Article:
Photos by Hui-chen, except where noted
There were over 15,000 screaming Thai people at Taoyuan Stadium on April 12, 2009. Now for the rest of the story….
The day at Taoyuan Stadium started out much like last year’s celebration, with the devoted kneeling on a long tarp, with bags of offerings in front of them.
These are objects of veneration to the Thai people.
Here we see the monks that are going to walk the procession line shortly.
It’s not really a procession, but this is a line of monks getting their donations, or “alms” which are offerings from the people, in the form of food usually. As the monks pass by the people with their bowls, the people place the offerings in it.
This shot is funny to me. Normally, Thai people take their shoes off when entering any structure, including the dentist’s office for example. Here, people have taken off their shoes to go into the backstage area, which is basically a tent.
What the monks did previously was on the playing field of the stadium. Now the monks gathered on the stage and used the microphones and sound reinforcement system to pray.
To me, it sounded just like Saturday’s program.
I’m not sure who these people are or why they rated a seat on the stage, but just like yesterday, there were some apparent VIPs who were up close to the monks.
In the meantime, a lot of people were taking photographs. That’s Kevin in the black shirt on the lower left, and David Reid behind the guy in the black and white striped shirt. At times it looked like a press conference on stage.
This is a shot of the camera crane on the field.
This is a shot of the main console area, where the show was mixed. The stadium has been painted since last year and it looked a thousand times better this year!
The devoted gather at the edge of the stage to hear the monks.
This shot was taken around 10:45 and the stadium was still quite empty.
The first part of the music program began with this guy playing a Thai instrument.
He had a couple of other musicians with him and they were playing traditional Thai songs.
I was backstage so I couldn’t see what was going on. Good thing that Hui-chen took these photos or else I wouldn’t have been able to see it.
This gentleman is the flute player. He has 2 of them at once.
There were a couple of dancers doing routines to the traditional songs.
The entire show was videotaped. I’d like to get a copy of that.
Whenever some form of live music came on, people pressed forward to be close to the players.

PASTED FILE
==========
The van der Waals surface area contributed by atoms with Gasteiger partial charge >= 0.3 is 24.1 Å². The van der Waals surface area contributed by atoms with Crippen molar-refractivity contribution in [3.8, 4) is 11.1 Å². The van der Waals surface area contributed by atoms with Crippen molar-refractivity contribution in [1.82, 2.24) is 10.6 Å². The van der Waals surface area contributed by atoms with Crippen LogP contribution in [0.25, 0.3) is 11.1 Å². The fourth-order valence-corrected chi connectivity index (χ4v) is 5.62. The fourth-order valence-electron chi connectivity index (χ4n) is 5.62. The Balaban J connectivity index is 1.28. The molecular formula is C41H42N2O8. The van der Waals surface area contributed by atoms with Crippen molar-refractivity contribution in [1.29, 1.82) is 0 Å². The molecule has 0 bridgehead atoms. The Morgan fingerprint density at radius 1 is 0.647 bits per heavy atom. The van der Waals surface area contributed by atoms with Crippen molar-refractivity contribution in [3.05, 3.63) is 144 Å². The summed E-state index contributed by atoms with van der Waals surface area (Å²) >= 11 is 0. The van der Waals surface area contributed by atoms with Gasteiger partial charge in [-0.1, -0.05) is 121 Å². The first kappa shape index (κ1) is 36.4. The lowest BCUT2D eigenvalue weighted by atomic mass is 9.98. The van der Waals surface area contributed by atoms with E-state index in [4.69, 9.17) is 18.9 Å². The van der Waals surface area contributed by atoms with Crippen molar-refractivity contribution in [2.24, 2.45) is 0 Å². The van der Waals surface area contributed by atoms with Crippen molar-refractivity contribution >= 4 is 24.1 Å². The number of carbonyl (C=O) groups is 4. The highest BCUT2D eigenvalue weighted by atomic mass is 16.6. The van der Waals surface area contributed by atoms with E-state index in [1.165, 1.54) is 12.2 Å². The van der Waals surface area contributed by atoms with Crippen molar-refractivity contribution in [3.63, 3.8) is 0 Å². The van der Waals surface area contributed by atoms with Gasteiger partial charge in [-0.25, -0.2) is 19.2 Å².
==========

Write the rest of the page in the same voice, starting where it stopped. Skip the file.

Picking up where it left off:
The flute player is now holding the smaller flute and playing the bigger flute.
From what I could hear, these guys sounded really great. I like traditional Thai music a lot and these guys played some classic songs.
All rather suddenly (as these gigs go) Blue Sky was called to the stage. Here are a couple of sound techs working with Mr. Oath to get the bass going.
This is me, checking things out. As it turned out, my amp settings were all messed up and I didn’t notice it.
Notice the blue cables in the hands of the sound techs. I had asked them if they had any really long guitar cables and they produced several for me to check out. I selected one of them and played a few notes very quietly on my Fender Stratocaster.
All we had to do was to set foot on the stage and the people started coming forward. By this time (11:40) the stadium had really filled up.
We went off on the first tune.
Something wasn’t quite right. My guitar had a very strange tone to it, and there was a squeal between chords as I was playing. It appeared that there was a problem with that long cable I had selected.
Before I knew it, it was time for me to take a solo on that first song. Any guitar player will tell you that one of the most frustrating things about playing is trying to solo when the sound isn’t right. I have to admit that I did play a very glaring wrong note out of key because I was so thrown off. I shouldn’t have been but that’s the truth about it. That song was over quickly, thankfully. I hate when things throw me off like that!
I ran back to the amp where the tech was and asked him to get me another cable. It was then that I notice that somehow, during some part of the setup, someone had accidentally changed the settings on virtually every knob on the amp. I quickly reset the amp. Here in Taiwan I have no personal road crew to set my equipment up. That’s been quite an adjustment from playing in the US and Canada.